Yukio smiles, politely. She hovers behind the reception desk, a desk so vast as to cover an entire wall. It dwarfs her. Her business suit also dwarfs her. And the night, and the city both seem to obliterate her entirely. She smiles as I approach and she seems to frown ever so slightly at my clothing before correcting herself. I have been travelling through the night and my trousers and shirt have not fared well either from a grabbed aircraft sleep or from mealtime turbulence. I give her my name and my passport and my booking confirmation details, at which point she taps the details into her computer, then frowns and apologises in broken English.
‘Perhaps’, she suggests, ‘You are on the other system’.
‘What do you mean?’
‘Sorry. But you must be on the other system. I will try the other system’.
I sense a problem, but I am tired and I can feel the night stretching out its hands towards me. Flying east has robbed me of a whole day’s sunlight and the resulting darkness when I landed had been unexpected as if I had been cheated by geography. She consults her computer again.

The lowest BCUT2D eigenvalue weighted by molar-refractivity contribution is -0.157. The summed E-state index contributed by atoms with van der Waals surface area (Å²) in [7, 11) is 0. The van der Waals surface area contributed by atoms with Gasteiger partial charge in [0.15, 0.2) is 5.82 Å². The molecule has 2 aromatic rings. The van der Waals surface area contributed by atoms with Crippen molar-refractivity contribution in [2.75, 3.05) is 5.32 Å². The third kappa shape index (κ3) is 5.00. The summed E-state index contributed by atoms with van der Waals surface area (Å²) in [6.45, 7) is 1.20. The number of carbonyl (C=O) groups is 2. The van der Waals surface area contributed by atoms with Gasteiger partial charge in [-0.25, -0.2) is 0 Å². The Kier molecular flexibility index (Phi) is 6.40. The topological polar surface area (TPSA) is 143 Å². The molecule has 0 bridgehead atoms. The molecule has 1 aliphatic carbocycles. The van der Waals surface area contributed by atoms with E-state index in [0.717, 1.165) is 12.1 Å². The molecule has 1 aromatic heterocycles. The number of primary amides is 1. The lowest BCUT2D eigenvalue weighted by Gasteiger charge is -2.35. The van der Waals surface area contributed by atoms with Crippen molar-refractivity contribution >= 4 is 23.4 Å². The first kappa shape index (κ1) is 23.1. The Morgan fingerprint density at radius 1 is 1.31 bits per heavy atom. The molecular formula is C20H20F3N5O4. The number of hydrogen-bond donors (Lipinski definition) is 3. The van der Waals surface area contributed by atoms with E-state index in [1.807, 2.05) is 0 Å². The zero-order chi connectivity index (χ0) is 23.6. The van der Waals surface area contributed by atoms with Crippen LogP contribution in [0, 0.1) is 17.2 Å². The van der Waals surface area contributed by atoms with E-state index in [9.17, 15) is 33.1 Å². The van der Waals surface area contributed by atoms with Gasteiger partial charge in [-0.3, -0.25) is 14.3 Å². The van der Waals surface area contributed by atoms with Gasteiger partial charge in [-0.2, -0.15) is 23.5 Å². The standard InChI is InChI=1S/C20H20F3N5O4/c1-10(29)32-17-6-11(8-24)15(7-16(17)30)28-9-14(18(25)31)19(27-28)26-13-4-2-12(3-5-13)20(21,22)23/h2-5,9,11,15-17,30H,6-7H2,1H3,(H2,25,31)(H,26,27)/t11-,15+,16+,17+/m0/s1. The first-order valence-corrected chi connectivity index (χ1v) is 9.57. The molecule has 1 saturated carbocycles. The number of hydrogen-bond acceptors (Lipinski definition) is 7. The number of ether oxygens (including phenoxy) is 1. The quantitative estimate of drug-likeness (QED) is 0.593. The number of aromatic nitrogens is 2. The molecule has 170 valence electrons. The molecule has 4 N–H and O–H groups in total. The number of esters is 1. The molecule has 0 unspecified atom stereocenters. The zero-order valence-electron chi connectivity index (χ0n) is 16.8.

‘Am I on the other system?’
‘Sorry. You are not on the other system. Maybe I should try the first system again’.
‘How many systems have you got?’
‘We have one system’.
She apologises once again.
‘I check the first system a third time and now I check the second system. Sorry. But I must check’.
She does so. I step back from the reception desk. I recognise the song being played over the tannoy in the foyer, a rare pop ballad from the nineteen eighties that I have not heard for a very long time. Either the group is more popular in this country, I tell myself, or it is the most incredible coincidence that a song I once cherished and then forgot should be played at this moment, this exact, strange, odd moment.